Brexit: first talks on UK’s future relationship with EU begin


Senior British and EU officials will discuss the UK’s future relationship with the European Union for the first time on Wednesday, in a milestone for the Brexit talks.

More than a year after the government triggered article 50, British and EU negotiators will meet across a table to discuss the UK’s future trade ties.

The talks will be mostly limited to a formal presentation on the negotiating guidelines agreed by EU leaders in March, as well as setting a schedule for future meetings. Nonetheless, it is a significant moment for the UK, 10 months after the Brexit secretary, David Davis, was forced to bow to the EU’s timetable, having previously promised the “row of the summer”.

Before Wednesday’s meeting, the European parliament’s Brexit coordinator, Guy Verhofstadt, stepped up his call for guarantees to ensure that EU citizens can avoid the “bureaucratic nightmare” that has ensnared the Windrush generation.

Speaking in the European parliament in Strasbourg, Verhofstadt called on the chief Brexit negotiators, Davis and Michel Barnier, to be ready to make changes to the withdrawal treaty, if MEPs deemed modifications were needed.

“Certainly after the Windrush scandal in Britain we want to be sure that the same is not happening to our European citizens and that there is no bureaucratic nightmare there,” he said.

Home Office officials will be grilled by a special group of MEPs next Tuesday in Brussels, where they will be quizzed on the procedure for 3.5 million EU citizens to obtain special status. Following that meeting “if there are changes needed we will also communicate to the negotiators, to David Davis to Michel Barnier, what modifications are needed to avoid problems for EU citizens” Verhofstadt said.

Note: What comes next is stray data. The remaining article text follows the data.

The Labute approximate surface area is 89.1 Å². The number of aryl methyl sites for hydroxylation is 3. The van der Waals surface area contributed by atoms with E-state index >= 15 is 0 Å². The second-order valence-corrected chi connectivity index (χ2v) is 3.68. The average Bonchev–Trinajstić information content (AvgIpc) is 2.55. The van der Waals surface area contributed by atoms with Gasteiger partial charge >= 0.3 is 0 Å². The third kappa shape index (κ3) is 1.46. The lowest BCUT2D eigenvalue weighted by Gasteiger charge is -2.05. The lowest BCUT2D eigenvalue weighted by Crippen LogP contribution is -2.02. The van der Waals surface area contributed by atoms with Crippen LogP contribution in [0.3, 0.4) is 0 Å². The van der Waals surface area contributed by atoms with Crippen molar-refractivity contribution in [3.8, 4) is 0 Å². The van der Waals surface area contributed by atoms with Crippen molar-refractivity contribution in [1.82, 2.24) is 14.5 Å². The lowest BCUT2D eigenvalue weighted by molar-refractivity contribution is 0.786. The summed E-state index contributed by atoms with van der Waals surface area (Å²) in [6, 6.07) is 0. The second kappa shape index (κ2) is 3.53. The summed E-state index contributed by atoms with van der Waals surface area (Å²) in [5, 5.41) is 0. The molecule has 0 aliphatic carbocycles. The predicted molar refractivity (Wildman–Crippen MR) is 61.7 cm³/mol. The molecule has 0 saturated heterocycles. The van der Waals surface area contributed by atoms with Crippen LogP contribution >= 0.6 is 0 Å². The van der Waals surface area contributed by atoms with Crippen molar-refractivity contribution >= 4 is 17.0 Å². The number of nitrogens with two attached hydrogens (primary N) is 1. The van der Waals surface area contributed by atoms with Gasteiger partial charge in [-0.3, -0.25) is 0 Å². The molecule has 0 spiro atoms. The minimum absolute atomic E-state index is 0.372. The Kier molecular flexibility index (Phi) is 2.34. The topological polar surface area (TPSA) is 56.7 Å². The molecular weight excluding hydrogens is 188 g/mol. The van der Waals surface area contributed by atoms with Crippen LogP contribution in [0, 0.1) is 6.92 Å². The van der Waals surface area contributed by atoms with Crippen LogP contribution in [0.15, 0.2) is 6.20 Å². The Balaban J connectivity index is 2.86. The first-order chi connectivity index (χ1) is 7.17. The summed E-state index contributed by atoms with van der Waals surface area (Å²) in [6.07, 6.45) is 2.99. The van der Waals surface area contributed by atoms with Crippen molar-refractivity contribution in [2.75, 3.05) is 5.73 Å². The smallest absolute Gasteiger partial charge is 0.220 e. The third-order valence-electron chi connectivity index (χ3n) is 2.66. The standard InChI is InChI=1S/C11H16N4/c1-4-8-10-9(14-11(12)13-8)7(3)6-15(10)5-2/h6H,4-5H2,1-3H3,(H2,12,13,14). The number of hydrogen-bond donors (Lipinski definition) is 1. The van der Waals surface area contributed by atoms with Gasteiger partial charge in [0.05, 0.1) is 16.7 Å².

While the the European parliament is not negotiating Brexit, it has the power to veto the final deal and MEPs insist they are ready to use it.

Wednesday’s talks are being led by Barnier’s deputy, Sabine Weyand, and the UK prime minister’s Europe envoy, Olly Robbins. Before talks on the future relationship, the pair are meeting to discuss progress on resolving the status of the Irish border, the most intractable issue of the talks.

As that meeting was getting under way, Donald Tusk, the head of the European council, reiterated his warning that the UK risked leaving the EU without a deal if there was no solution on Ireland.

“The UK’s decision on Brexit has caused the problem, and the UK will have to help solve it,” he told MEPs. “Without a solution, there will be no withdrawal agreement and no transition.”

The Irish government, which is frustrated by slow progress, is pressing for a solution to the border question by June. So far Ireland has benefited from solid support from the rest of the EU, illustrated by a Manfred Weber, the leader of the largest European parliament group, who told MEPs on Wednesday: “We are all Irish in this regard.”

Diplomats say support for Ireland is strong, although some think the Irish government’s hopes of solving the issue in June are unlikely to be realised. “I find it a bit unrealistic because [the Irish issue] is so political, it can only be wrapped with everything if we have crossed all the ‘t’s and dotted the ‘i’s, as part of a package on the future relationship,” one said.